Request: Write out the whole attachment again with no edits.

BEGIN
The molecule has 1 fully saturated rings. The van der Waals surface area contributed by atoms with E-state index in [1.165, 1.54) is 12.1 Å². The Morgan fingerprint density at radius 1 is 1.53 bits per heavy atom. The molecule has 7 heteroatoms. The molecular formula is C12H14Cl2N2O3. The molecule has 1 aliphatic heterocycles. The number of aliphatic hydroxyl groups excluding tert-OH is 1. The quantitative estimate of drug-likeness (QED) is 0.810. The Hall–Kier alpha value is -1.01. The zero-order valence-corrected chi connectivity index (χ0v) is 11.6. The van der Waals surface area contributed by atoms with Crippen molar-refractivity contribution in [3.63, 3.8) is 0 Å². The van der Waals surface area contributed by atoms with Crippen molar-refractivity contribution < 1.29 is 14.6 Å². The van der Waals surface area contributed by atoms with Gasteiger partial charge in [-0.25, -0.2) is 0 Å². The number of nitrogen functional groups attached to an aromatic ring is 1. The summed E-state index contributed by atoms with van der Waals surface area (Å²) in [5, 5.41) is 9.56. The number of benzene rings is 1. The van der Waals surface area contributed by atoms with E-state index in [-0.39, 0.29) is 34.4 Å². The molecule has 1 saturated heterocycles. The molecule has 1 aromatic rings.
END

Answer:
The molecule has 1 fully saturated rings. The van der Waals surface area contributed by atoms with E-state index in [1.165, 1.54) is 12.1 Å². The Morgan fingerprint density at radius 1 is 1.53 bits per heavy atom. The molecule has 7 heteroatoms. The molecular formula is C12H14Cl2N2O3. The molecule has 1 aliphatic heterocycles. The number of aliphatic hydroxyl groups excluding tert-OH is 1. The quantitative estimate of drug-likeness (QED) is 0.810. The Hall–Kier alpha value is -1.01. The zero-order valence-corrected chi connectivity index (χ0v) is 11.6. The van der Waals surface area contributed by atoms with Crippen molar-refractivity contribution in [3.63, 3.8) is 0 Å². The van der Waals surface area contributed by atoms with Crippen molar-refractivity contribution < 1.29 is 14.6 Å². The van der Waals surface area contributed by atoms with Gasteiger partial charge in [-0.25, -0.2) is 0 Å². The number of nitrogen functional groups attached to an aromatic ring is 1. The summed E-state index contributed by atoms with van der Waals surface area (Å²) in [5, 5.41) is 9.56. The number of benzene rings is 1. The van der Waals surface area contributed by atoms with E-state index in [-0.39, 0.29) is 34.4 Å². The molecule has 1 saturated heterocycles. The molecule has 1 aromatic rings.